January 17, 2016 01:00 By Pattarawadee Saengmanee The S
Bangkok's Science Centre for Education introduces its new full-dome digital theatre with a magnificent outer space experience
MORE THAN 50 years after it first opened, Bangkok’s Science Centre for Education – or the Planetarium as it was formerly known – recently underwent eight months of renovations, opening its doors wide again to moonwalkers, both young and old, just in time for National Children’s Day.
Billing itself as Thailand’s most advanced planetarium and equipped with a single, multipurpose 4K Digistar 5 system from the US, the venue celebrated its return with the screening of the award-winning documentary, “Experience the Aurora” by the leading American company Evans & Sutherland.
The astonishing 27-minute film was shot in the Arctic Circle, where the team of professional photographers spent seven months capturing time-lapse images of the Aurora Borealis, also known as the Northern Lights, with high resolution digital SLR cameras fitted with fisheye lenses.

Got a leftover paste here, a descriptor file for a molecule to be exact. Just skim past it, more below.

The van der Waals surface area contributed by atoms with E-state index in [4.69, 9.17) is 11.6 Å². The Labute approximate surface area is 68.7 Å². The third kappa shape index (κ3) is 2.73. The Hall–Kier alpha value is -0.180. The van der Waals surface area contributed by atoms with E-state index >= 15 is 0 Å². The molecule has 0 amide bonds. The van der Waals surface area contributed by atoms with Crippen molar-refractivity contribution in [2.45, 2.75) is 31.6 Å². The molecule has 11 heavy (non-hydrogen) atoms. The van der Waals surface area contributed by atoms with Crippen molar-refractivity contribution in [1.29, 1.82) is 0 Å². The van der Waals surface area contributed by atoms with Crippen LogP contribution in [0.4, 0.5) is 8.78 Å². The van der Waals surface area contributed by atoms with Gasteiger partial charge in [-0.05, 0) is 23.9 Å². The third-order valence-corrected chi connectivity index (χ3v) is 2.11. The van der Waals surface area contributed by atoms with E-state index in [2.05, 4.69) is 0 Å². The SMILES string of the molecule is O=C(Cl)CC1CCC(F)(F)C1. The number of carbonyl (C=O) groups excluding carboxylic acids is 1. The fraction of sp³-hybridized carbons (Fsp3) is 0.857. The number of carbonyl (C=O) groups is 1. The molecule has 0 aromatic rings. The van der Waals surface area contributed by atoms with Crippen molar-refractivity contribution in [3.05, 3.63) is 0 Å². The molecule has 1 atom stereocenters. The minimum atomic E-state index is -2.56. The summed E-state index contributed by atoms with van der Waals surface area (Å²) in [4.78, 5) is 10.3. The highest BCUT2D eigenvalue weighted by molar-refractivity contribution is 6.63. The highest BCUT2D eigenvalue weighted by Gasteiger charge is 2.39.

Shot in the very north of Sweden and Norway, the film shows the aurora that is produced when the magnetosphere is disturbed by the solar wind. The trajectories accelerate them into the upper atmosphere where ionisation and excitation of atmospheric constituents emit light of varying colour and complexity.
Ditto Thailand won the bidding to make over the old-fashioned analogue projector system and create a full-dome digital theatre that cost Bt92 million.
“We’ve improved our facilities to provide more in-depth, up-to-date information about astronomy, which we hope will inspire both children and adults. We want the centre to be a place where everyone can come to relax and be educated at the same time, explains Tatriya Jaiboon, the centre’s acting director.
“Back in 2011, Interphonic Thailand donated a digital projector worth Bt15 million from Germany but it’s very old and not really functional in today’s world. We called for bids for the renovation project and Ditto Thailand won, offering the state-of-the-art Digistar 5 system at the right price.